There’ll probably be more learning, along with plenty of entertaining, going on at Sunday’s concert, when Poole joins his NSU Jazz Ensemble in backing Fedchock. The trombonist is flying in from New York for the show, as well as for the Oklahoma Jazz Educators Fall Workshop, which takes place the next day at NSU’s Jazz Lab.

“We’ve got five saxes, four trombones, four trumpets, four in the rhythm section – piano, bass, drums, guitar – and then we’ll add Fedchock in there as well,” he says, referring to the group playing behind Fedchock Sunday. “I’m one of the five [saxophone players].”

maynardfergusonBefore Fedchock takes the stage, the NSU Jazz Ensemble will start things off with an opening number called “Superbone Meets the Bad Man.”

“It’s kind of a funny title,” notes Poole, “but it was a big hit for Maynard Ferguson. It’ll feature our first trombonist, Zach Gunkel, and our baritone sax player Kaleb Baquera.”

Other soloists who’ll be featured throughout the evening include tenor saxophonist Joe Barger, trumpeter Austin Stunkard, pianist Hiroki Ohsawa, guitarist Nick Meena, bassist Matt Butler, and drummer Katy Peacock.

“It’s always a pleasure working with Dr. Poole and the NSU Jazz Ensemble,” said Jason McIntosh, Oklahoma Jazz Hall of Fame CEO. “Dr. Poole is a leader in music education, known for developing NSU’s jazz program through energizing young musicians so they can fully reach their potential. ”

“We’re going to do all John Fedchock compositions, except for one of the songs, a standard called `What’s New,’ says Poole. “It’s his arrangement.”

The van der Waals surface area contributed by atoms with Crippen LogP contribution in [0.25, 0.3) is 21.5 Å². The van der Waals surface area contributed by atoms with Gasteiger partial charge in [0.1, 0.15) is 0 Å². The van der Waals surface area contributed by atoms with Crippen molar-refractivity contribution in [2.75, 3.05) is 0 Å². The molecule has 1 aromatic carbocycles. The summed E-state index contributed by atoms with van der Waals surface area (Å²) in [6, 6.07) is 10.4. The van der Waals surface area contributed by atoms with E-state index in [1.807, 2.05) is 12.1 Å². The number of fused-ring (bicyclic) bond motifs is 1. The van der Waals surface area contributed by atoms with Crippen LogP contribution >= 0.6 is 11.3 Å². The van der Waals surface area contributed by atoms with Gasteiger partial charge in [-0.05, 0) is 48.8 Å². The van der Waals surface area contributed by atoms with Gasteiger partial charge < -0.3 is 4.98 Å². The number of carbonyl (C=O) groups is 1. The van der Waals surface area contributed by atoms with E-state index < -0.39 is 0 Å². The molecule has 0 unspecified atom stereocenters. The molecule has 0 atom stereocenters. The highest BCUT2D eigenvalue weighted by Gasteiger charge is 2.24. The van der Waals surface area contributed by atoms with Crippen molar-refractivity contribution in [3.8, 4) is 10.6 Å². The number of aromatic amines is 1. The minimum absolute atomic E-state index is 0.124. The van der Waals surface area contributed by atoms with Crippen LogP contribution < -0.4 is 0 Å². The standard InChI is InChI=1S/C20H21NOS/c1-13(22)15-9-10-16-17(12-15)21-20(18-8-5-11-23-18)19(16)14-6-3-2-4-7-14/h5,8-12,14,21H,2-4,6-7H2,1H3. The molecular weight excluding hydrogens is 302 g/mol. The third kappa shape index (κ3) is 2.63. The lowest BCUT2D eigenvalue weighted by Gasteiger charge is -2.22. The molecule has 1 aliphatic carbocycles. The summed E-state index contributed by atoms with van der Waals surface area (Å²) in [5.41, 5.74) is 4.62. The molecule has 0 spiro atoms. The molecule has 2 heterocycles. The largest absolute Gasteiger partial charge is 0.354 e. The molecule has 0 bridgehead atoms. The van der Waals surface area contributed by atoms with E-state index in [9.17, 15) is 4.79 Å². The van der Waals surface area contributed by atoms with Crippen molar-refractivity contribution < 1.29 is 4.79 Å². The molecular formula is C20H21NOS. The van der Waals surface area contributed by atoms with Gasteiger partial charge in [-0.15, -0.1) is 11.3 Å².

Fedchock’s Grammy nomination was, in fact, for his arranging. His arrangement of his own composition, “Caribbean Fire Dance,” was a finalist for Best Instrumental Arrangement in 2003. It appeared on the John Fedchock New York Big Band’s disc No Nonsense.

Called “a superior jazz trombonist” by noted music critic and writer Leonard Feather and “one of the country’s most accomplished trombonists” by the Cleveland Plain

Woody Herman Rochester, N.Y. 1976

Woody Herman Rochester, N.Y. 1976 (Photo credit: Wikipedia)

Dealer, Fedchock made his initial splash in 1980, when he began playing with jazz and big-band legend Woody Herman. He toured with Herman’s Thundering Herd for seven years, working as both music director and featured soloist, and served as musical coordinator and chief arranger for the 1986 Herman disc 50th Anniversary Tour as well as 1987’s Woody’s Gold Star. For his part, the legendary bandleader called Fedchock his “right hand man.” A quote from Herman published on Fedchock’s website (www.johnfedchock.com), adds, “Everything I ask of John he accomplishes, and I ask a lot. He’s a major talent.”

Although Herman passed away in ’87, his orchestra continues to record and tour, and Fedchock continues to be closely associated with the group, composing, arranging, and occasionally playing in the band.

In addition to touring with the likes of T.S. Monk, Gerry Mulligan’s Concert Jazz Band, Louie Bellson’s Big Band, and the Carnegie Hall Jazz Band, Fedchock has recorded four CDs with his own big band. The discs New York Big Band and On the Edge were included in Downbeat magazine’s list of best CD’s of the ’90s, and the group’s Hit the Bricks was similarly honored by the publication as one of the best of 2000.